January 13, 2010
Federal Reserve Districts
|Skip to content
First District business contacts report that activity has picked up in recent months. For retailers and some advertising and consulting firms, the pickup has led to flat to positive year-over-year sales, while manufacturers' revenues mostly remain below year-earlier levels. A couple of commercial real estate contacts see very modest improvement while others remain downbeat; residential real estate sales (but not prices) are up substantially in response to the 2009 new homebuyers' tax credit. Prices are generally said to be stable, except for selected metals prices, which are reported to be rising. With some exceptions, First District business respondents say employment is level or up slightly; some firms intend to raise pay levels modestly in 2010. The outlook remains cautious.
Contacts continue to manage inventory levels cautiously, with several retailers reporting that levels have been intentionally decreased from prior year. Capital spending also remains carefully controlled, with some contacts cautiously increasing spending in ways they believe will enhance the company's long-term growth potential. Respondents are increasing headcount in line with new store openings and say hiring restrictions have been removed in order to take advantage of available talent. A few contacts indicate that merit increases have been restored. Selling prices are reportedly stable.
Manufacturing and Related Services
Manufacturers report that metals prices are rising, but that most other materials costs continue to hold steady. Some respondents are planning to raise prices for services or nondurable products. After a period marked by price erosion, a maker of building equipment is considering raising selling prices in response to higher metals costs; on the other hand, a furnishings manufacturer reports continued downward pressure on prices and no ability to pass along higher input costs. Most other contacts indicate that selling prices are holding steady.
Having reduced employment levels over the past year, most contacts are now holding domestic headcounts relatively steady or increasing them modestly. Some anticipate making further reductions in 2010, however. Manufacturers' budgets call for merit pay increases of under 3 percent in the coming year. Many firms expect to adjust the timing and/or magnitudes of pay and benefit adjustments in response to business developments.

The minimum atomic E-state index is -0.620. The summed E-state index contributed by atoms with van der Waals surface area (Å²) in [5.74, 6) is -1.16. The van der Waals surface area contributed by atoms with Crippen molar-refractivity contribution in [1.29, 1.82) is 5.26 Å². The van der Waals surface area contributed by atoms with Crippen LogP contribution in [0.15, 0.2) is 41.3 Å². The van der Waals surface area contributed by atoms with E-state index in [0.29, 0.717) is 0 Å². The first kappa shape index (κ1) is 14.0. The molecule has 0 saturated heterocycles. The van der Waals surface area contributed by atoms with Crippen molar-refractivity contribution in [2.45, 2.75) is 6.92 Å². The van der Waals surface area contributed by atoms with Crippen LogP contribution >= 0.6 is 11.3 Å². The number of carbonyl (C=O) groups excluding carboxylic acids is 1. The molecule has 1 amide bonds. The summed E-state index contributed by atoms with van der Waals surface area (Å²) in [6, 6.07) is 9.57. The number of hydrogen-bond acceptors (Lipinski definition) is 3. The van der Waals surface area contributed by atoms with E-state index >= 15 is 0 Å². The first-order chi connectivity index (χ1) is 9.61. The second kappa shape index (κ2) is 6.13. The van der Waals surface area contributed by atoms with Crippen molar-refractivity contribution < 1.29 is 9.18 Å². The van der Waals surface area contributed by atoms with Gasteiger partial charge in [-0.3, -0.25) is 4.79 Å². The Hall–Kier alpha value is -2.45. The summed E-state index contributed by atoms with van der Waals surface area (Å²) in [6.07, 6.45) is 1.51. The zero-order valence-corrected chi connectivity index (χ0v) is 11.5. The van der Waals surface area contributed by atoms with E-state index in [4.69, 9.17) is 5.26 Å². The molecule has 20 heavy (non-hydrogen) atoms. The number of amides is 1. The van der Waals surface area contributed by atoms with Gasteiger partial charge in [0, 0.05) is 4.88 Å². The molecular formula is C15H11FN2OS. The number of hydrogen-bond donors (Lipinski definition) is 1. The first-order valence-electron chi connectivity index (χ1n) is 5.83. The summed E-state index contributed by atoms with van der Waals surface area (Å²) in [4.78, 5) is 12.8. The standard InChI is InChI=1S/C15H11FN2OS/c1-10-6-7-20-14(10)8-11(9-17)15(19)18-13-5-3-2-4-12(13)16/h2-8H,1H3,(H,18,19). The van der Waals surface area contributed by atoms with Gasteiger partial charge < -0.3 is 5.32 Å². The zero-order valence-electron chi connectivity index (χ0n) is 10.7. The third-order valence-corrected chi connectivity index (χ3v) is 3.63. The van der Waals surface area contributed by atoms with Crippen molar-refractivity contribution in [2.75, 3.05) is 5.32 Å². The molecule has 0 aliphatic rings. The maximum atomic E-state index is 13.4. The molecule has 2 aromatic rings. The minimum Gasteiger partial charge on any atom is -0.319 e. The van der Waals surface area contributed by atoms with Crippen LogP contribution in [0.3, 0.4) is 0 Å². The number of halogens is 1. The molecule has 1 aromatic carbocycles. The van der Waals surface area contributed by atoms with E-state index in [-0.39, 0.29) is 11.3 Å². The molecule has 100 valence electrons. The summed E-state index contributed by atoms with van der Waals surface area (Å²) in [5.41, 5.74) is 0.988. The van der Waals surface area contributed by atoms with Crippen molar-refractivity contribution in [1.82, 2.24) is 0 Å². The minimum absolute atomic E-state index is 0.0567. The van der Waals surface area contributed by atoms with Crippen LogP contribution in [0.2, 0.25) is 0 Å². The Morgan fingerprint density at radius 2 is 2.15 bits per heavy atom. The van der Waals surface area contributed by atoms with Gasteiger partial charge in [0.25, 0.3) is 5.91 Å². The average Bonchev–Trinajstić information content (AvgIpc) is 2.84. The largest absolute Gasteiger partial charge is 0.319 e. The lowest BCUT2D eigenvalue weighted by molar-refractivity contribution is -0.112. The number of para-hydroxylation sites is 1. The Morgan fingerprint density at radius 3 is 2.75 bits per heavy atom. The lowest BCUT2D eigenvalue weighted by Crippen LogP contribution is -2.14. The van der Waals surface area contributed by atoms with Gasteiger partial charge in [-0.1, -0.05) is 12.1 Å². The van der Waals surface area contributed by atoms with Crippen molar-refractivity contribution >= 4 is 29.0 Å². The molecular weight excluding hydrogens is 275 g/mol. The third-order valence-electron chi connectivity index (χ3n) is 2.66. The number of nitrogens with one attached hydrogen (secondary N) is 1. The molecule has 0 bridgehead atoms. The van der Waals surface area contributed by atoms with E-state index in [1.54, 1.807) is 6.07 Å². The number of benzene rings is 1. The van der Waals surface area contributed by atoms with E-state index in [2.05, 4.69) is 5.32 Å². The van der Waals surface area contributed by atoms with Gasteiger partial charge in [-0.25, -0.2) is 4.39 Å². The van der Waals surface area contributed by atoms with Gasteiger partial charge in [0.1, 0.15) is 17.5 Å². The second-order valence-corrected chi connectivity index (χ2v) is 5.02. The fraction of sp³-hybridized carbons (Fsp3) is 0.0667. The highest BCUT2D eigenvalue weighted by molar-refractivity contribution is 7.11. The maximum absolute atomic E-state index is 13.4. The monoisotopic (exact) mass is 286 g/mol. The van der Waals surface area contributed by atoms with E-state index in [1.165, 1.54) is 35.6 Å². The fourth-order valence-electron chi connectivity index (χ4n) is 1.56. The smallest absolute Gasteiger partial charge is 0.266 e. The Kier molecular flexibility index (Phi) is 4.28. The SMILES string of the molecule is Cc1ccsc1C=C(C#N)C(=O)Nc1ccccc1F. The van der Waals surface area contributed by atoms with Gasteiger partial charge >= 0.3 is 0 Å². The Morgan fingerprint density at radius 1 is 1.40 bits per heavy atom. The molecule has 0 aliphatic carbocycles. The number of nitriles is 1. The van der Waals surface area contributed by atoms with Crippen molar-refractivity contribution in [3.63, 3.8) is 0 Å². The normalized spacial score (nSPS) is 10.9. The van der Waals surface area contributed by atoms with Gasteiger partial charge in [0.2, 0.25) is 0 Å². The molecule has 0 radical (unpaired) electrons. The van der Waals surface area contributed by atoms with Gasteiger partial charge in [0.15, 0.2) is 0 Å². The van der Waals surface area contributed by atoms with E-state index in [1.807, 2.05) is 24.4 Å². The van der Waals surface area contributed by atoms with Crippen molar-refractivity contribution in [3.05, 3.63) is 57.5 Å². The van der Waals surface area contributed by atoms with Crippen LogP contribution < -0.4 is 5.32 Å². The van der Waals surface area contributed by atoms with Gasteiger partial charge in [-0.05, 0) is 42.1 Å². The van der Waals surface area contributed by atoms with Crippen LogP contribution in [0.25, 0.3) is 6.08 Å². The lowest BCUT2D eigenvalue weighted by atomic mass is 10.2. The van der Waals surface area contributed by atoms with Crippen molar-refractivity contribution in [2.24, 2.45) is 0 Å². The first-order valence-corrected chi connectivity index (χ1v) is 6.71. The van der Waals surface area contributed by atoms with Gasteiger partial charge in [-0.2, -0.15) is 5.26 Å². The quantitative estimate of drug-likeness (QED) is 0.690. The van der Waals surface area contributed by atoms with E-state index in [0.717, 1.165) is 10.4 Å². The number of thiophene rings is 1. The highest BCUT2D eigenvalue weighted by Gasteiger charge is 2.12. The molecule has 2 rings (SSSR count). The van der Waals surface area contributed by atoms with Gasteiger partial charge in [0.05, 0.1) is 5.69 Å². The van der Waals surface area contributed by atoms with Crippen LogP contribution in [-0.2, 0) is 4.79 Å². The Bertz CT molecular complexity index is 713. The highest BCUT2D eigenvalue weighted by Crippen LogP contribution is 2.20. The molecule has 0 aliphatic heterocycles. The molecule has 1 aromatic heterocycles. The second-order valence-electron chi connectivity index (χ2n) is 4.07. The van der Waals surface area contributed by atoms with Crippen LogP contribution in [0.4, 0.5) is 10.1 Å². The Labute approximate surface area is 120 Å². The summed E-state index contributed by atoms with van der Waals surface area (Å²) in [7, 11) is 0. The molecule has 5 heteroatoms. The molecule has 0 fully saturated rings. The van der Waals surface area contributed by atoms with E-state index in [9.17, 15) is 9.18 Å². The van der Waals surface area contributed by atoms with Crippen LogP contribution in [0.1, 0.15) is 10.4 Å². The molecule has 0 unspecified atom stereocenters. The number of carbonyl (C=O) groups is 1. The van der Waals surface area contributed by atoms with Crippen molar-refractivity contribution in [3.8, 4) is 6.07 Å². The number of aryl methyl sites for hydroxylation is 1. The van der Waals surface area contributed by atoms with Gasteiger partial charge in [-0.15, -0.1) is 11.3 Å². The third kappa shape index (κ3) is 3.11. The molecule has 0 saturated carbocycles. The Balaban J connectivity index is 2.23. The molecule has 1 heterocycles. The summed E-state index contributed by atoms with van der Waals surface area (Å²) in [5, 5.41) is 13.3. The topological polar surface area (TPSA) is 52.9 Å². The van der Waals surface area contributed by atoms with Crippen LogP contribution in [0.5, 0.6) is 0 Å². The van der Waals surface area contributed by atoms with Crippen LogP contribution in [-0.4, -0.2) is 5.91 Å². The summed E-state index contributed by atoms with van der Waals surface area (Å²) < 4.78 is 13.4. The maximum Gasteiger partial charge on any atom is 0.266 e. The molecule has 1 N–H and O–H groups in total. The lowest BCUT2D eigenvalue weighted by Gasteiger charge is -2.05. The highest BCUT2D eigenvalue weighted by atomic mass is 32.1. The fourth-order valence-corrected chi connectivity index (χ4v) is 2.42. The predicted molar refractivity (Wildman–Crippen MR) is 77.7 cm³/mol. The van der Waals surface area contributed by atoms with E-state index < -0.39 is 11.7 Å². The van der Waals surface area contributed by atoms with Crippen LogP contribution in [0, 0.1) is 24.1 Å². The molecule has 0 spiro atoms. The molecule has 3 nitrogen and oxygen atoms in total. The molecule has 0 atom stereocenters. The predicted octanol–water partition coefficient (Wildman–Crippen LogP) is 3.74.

Manufacturing respondents are planning for level or slightly higher capital spending in the New Year, mostly financed internally. Contacts indicate that they have adequate plant capacity to meet somewhat higher demand. Some firms are planning new investments in IT, factory reorganization, or product development. Several respondents mention the possibility of making acquisitions.
Manufacturers and related services providers are guardedly optimistic about business conditions over the coming 6 to 12 months. Contacts expect growth in revenues and profits, but they cite a variety of factors that are likely to constrain the extent of recovery or possibly even derail it.
Selected Business Services
Contacted companies continue to experience price pressures but are managing to hold prices steady or to negotiate supplier's prices in the fourth quarter. Contacted firms plan to raise prices by 3 percent to 10 percent in 2010. Hiring will increase in most firms to hold workforce stable or to increase headcounts to keep up with sharp demand increases. Base compensation will go up modestly--by 2 percent to 5 percent--in 2010. Bonuses in some firms are expected to be much higher next year than this.
Contacted advertising and consulting firms say they are either cautiously or very optimistic about next year's outlook. Projections of demand growth range from zero percent to 50 percent. Cost controls, increases in demand, and new sales strategies are expected to drive profitability up in 2010.
Commercial Real Estate
Two contacts currently express greater optimism concerning the outlook for 2010 than in the previous report, while others remain pessimistic or uncertain. The sources of optimism include anticipated demand for commercial space by the public sector, positive GDP growth forecasts, and stock-market-related improvements in investor sentiment. Sources of pessimism include weakness in retail sales, slow employment growth, and looming bank failures related to commercial real estate loans.
Residential Real Estate
Home prices did not show as much improvement as sales in November. Median prices declined modestly year-over-year in New Hampshire and Maine, while increasing by about 1 percent in Massachusetts and Rhode Island. However, as in recent months, median prices were probably affected by the concentration of sales among first-time homebuyers. Condo markets also saw large sales increases and moderate price declines in November.